From Kabul to Istanbul: the rickshaw circus

The Rickshaw Circus plans to drive an auto rickshaw from Kabul to Istanbul to promote circus arts for kids.

Written by Agencies | Kabul | Published: July 17, 2012 2:06 pm

A Canadian man and his German girlfriend are braving the Taliban to take a rickshaw on one of the world’s most dangerous road trips to bring the circus to children in Afghanistan,Iran and Pakistan.

Adnan Khan,41,and his anthropologist sweetheart have embarked on the punishing 8,000-kilometer trip to Istanbul that demands a police escort and hoisting the rickshaw onto trucks to navigate the trickiest stages.

Their purpose is twofold: raise money for a charity that uses circus training to lift the spirits of children in war-torn Afghanistan and to spread those circus skills along the way,to brighten the lives of refugees and orphans.

Adnan left Kabul by road on July 11 as 25-year-old Annika Schmeding flew to Islamabad,after eight months in the Afghan capital,to prepare the way.

Accompanied by Afghan police,Adnan drove to the eastern town of Jalalabad,then onto the border with Pakistan’s tribal belt.

Washington considers the tribal belt the global headquarters of Al-Qaeda,and a den of Taliban and other Islamist militants plotting attacks in Afghanistan and against the West. It has not seen Western tourists in years.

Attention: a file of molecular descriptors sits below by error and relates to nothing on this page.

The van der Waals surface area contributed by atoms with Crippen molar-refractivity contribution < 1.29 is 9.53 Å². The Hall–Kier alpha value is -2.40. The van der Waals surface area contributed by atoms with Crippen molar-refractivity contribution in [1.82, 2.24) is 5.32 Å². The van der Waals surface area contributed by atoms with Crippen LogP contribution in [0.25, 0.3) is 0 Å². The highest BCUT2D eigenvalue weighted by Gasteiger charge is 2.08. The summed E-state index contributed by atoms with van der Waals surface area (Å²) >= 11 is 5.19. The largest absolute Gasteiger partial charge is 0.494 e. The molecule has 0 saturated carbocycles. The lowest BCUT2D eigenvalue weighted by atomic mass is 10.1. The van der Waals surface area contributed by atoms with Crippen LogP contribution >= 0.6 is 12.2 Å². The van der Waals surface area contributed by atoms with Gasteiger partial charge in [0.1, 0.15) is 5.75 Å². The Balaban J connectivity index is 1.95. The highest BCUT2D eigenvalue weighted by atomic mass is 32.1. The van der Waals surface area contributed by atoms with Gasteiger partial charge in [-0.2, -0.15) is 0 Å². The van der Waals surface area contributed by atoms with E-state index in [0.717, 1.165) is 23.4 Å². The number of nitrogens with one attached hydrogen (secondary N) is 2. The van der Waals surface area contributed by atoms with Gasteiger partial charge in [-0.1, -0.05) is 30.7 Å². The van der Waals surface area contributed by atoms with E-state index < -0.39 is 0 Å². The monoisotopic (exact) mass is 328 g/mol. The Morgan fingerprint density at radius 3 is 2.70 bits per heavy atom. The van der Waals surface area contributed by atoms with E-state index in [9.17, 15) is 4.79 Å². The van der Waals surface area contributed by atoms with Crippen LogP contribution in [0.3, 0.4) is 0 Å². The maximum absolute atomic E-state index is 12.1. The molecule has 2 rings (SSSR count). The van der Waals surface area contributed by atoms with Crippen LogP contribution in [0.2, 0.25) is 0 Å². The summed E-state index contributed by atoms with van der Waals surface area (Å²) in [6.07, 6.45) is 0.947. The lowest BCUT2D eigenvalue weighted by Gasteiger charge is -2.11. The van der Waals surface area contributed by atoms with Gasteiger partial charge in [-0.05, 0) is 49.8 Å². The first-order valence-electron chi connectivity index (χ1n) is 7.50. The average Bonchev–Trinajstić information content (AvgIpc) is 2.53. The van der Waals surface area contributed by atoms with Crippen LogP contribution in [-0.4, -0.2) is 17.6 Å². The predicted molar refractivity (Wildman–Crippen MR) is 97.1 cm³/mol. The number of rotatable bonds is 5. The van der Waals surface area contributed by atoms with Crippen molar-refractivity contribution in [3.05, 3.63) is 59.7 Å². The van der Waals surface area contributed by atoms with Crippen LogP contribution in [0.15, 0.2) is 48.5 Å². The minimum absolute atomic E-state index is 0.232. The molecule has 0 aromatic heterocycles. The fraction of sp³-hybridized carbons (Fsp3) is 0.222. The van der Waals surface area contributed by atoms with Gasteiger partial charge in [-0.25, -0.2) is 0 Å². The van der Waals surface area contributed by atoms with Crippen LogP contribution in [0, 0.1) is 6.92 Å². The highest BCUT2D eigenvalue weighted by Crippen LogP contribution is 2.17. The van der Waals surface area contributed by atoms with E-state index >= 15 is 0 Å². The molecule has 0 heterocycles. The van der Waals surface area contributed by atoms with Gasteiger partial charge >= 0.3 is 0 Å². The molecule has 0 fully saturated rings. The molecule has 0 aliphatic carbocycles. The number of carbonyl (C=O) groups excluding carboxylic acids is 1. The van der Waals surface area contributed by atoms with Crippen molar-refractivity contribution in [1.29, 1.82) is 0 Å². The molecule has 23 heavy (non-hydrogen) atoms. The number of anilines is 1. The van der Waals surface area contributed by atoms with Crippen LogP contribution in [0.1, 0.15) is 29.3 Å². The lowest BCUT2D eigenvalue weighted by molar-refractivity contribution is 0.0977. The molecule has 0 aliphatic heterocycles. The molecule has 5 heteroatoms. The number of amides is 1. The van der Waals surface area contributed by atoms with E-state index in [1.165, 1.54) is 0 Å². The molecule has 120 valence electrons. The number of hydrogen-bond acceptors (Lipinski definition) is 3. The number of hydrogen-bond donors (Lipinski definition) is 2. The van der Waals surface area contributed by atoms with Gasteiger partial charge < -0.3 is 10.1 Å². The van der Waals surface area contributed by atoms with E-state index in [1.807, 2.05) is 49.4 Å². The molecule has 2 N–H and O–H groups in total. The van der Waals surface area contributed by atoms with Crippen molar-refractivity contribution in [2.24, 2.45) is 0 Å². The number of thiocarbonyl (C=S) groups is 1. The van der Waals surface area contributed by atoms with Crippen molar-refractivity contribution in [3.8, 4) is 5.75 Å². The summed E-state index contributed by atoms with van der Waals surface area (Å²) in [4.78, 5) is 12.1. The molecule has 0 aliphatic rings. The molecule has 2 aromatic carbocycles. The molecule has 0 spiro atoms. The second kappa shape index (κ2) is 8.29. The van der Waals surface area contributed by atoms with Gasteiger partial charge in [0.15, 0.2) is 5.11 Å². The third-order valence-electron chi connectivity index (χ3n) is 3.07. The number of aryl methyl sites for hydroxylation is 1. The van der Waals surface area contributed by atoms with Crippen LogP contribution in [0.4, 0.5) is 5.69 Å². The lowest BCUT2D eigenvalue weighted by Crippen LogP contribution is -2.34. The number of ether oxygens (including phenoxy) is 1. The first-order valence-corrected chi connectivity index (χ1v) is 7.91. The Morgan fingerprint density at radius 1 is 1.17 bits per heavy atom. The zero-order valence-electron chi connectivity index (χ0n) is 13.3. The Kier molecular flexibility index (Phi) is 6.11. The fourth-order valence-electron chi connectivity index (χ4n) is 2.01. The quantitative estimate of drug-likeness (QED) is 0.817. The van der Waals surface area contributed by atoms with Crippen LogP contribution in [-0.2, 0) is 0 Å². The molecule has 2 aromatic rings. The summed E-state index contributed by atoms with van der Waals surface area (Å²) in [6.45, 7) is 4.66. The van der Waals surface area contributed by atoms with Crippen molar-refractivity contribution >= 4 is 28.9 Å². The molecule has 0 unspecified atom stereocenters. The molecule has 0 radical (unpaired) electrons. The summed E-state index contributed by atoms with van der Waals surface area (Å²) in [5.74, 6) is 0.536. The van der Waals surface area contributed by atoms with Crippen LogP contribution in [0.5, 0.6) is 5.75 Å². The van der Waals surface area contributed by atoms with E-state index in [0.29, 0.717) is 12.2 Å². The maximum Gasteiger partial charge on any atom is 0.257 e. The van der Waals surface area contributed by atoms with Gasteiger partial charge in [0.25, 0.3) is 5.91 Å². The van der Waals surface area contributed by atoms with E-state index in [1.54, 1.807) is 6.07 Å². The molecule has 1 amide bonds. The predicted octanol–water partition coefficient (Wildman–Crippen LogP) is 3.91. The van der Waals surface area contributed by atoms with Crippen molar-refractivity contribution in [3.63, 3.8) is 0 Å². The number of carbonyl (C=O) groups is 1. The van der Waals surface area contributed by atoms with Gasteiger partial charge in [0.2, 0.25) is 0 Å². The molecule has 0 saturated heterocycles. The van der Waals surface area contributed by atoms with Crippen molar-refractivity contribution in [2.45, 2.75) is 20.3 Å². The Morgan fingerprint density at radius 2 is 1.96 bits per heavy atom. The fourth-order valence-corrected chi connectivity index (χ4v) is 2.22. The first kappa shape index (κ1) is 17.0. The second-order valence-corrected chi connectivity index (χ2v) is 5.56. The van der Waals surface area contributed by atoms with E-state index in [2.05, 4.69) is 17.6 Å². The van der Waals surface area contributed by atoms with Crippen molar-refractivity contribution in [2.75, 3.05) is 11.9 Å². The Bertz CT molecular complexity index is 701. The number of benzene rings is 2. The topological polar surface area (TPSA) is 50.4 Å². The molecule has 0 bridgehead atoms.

Nor does the three-wheel rickshaw,painted yellow,green and white with a jazzy “Rickshaw Circus” on the side,and sporting a brass clown horn,go unnoticed in terrain synonymous with kidnapping,suicide bombings and ambushes.

“I finally got the rickshaw to the Pakistani side. It took hours. It was quite funny. A policeman told me ‘I haven’t seen a carnet de passage (the document needed for tourists to cross the border) in years,'” Adnan told AFP by telephone on Monday.

His next task was speeding the rickshaw to Pakistan’s northwestern city of Peshawar,where Osama bin Laden kept a house during the 1980s war against Soviet troops in Afghanistan,and onto the capital Islamabad.

“The local tribal police force is going to have a guard travel with me,” he said,adding that he would be rushing to make Tuesday’s first show.

The trip has been months in the planning. Khan and Schmeding expect to spend two months winding their way through Pakistan,Iran and Turkey averaging 300 kilometers a day in six hours in temperatures that can reach 50 degrees Celsius.

The couple are determined to raise as much money as possible for the Afghan Mobile Mini Circus for Children (MMCC),which was recently forced to close a school in the western city of Herat and sack staff because of a shortage of funds.

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